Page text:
On 6 August, NASA employees will anxiously wait to receive news at 13 seconds past 6.30am GMT that the Curiosity rover has touched down safely on Mars, with the help of an innovative ‘sky crane,’ according to Dr Charles Elachi, Director of NASA ‘s Jet Propulsion Laboratory.
Speaking at The Royal Academy of Engineering’s ERA Foundation International Lecture on 5 March, Dr Elachi gave a unique and personal insight into the challenges of the future landing. He said: “We will be very nervous. Landing on another planet is not a walk in the park…we have about 3 tonnes of mass coming in at a speed of almost 12,000mph and we have to land softly within six minutes”.
Navigating the rover to Mars, some 450 million kilometres away, to within 80m of the planet’s atmosphere, is challenging. “The accuracy with which we have to point, to be at the right angle and the right location, is equivalent to me being in LA and hitting a golf ball to St Andrews here in the UK – and the ball landing in a cup that is moving at around 60,000mph, because Mars is moving.”
Fortunately, however, he said the team are now so good at navigation that Curiosity is well on its way to Mars and there has been little need for correction manoeuvres.
Describing the landing process as “six minutes of terror,” the touch-down of Curiosity on Mars will be dramatically different from that of its predecessors, Spirit and Opportunity. Spirit was surrounded by giant airbags and bounced onto the red planet’s surface, the first bounce measuring approximately 10 storeys.
Curiosity is around eight times larger and is the size of a small car. Dr Elachi said: "When I first saw the designs for the sky crane I thought 'are you guys kidding me?' but the best approach is for the rover to land directly on the surface of Mars with that weight."
When the craft begins the entry, descent and landing phase it will weigh around three tonnes including the heat shield, carrier and rover. “To give you an idea about the energy when you are coming at 12,000mph with that kind of mass, it’s the equivalent of 25 high speed trains. That’s the amount of energy we have to dissipate in those six minutes to land softly on the surface,” he said.
It will be slowed by the friction of Mars’ atmosphere before a parachute is deployed and the carrier and rover separated from the shield. The rover will then be lowered towards the surface, attached by three nylon cords to the ‘sky crane’ carrier, eventually hovering at around 10 metres above Mars’ surface. “As soon as the rover touches the surface of Mars, the umbilical cords will be cut and the sky crane will fly off and crash at a safe distance away from Curiosity,” Dr Elachi said.
The rover will land in the Gale crater near an “alluvial fan” of sediments, which may have been formed by running water and is well equipped to carry out research that might help prove if there was life on Mars.
Dr Elachi described the rover as “a robotic chemist” as it has a powerful laser to “zap rocks from a distance” and then analyse the vapour. It can also drill rock with its arm and take samples of the dust, which it analyses with an on-board mass spectrometer and x-ray equipment to determine the composition of rocks. Curiosity can travel about 100 metres a day and has an ingenious suspension system to negotiate rocks up to a metre high. It also has distinctive holes in its wheels which leave tracks enabling NASA to measure the distance travelled as well as print “JPL” in Morse code on Mars.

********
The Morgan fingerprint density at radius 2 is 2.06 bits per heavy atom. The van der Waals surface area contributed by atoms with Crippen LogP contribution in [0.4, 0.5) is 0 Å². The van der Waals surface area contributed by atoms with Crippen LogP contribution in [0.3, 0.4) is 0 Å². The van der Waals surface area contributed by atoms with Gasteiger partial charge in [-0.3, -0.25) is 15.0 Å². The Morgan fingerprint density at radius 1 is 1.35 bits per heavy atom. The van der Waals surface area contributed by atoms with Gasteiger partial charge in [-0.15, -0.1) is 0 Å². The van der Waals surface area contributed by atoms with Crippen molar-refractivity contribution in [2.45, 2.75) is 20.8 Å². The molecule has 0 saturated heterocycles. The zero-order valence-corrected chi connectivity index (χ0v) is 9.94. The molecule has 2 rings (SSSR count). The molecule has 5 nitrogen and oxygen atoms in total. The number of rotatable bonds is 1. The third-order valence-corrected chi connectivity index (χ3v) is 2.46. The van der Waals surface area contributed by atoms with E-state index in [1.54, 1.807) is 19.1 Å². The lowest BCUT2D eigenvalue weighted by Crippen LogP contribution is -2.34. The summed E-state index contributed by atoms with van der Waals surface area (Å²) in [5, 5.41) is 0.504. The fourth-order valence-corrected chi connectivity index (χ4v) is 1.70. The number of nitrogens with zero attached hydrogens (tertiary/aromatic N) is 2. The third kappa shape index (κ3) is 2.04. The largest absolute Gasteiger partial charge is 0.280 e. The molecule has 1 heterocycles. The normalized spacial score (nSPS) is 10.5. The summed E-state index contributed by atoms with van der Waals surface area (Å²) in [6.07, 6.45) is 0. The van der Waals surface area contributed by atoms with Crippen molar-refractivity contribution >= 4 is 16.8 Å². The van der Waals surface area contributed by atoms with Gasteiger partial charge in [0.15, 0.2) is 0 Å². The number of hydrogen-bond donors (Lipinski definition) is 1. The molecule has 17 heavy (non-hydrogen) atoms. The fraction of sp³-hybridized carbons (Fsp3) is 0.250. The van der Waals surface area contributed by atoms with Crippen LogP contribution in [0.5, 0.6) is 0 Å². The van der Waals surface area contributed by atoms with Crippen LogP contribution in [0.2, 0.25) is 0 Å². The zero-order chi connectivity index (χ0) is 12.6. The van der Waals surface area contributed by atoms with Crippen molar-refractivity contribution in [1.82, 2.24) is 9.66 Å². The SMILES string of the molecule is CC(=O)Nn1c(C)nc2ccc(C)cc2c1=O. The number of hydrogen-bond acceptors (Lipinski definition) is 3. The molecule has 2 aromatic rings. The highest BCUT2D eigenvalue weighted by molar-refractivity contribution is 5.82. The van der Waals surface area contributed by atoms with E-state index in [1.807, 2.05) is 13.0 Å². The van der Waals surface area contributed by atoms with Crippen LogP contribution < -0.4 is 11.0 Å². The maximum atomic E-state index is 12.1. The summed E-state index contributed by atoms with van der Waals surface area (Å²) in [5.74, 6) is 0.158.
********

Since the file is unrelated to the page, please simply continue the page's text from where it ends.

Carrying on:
Looking to the future, Dr Elachi pinpointed two of Saturn’s moons, Titan and Enceledus, as “intriguing targets for future exploration”. As the rings of Saturn are composed of dust, he likened them to “prebiotic planets” and said he is particularly interested by Enceledus’ ‘tiger stripes’ and geysers that spout 50km high jets of salty ice water, suggesting there may be an ocean beneath the moon’s surface.
He said that NASA is looking at collaborative missions with Europe to explore Jupiter’s moons, with NASA focusing on Europa and the prospect of one day drilling the ice to see if there is an ocean.
Getting a sample back from Mars is one of NASA’s key goals and “the highest priority of the decade – now probably next decade,” said Dr Elachi. He believes that this will happen in the 2020s, despite recent budget cuts.
Notes for editors
A video of the lecture is available on raeng.tv
Charles Elachi has been the Director of the Jet Propulsion Laboratory since May 2001. Prior to becoming Director, Dr Elachi was the Jet Propulsion Laboratory’s Director for Space and Earth Science Programs (beginning in 1982) where he was responsible for the development of numerous flight missions and instruments for Earth observation, planetary exploration and astrophysics.
He has been a principal investigator on a number of NASA-sponsored studies and flight projects including the Shuttle Imaging Radar series (Science Team Leader), the Magellan Imaging Radar (Team Member), and the Cassini Titan Radar (Team Leader). He is the author of over 230 publications in the fields of active microwave remote sensing and electromagnetic theory, and he holds several patents in those fields.
Dr Elachi received his BSc in physics from University of Grenoble, France; the Dipl Ing in engineering from the Polytechnic Institute, Grenoble, and both a MSc and PhD degree in electrical sciences from the California Institute of Technology. He also has a MSc degree in geology from the University of California, Los Angeles, and a MBA from the University of Southern California.
Over his career Dr Elachi has received numerous awards, including the National Academy of Engineering Arthur M. Bueche Award, the Chevalier de la Légion d’Honneur, France, and the Lebanon Order of Cedars. In 1989, Dr Elachi was elected to the US National Academy of Engineering.
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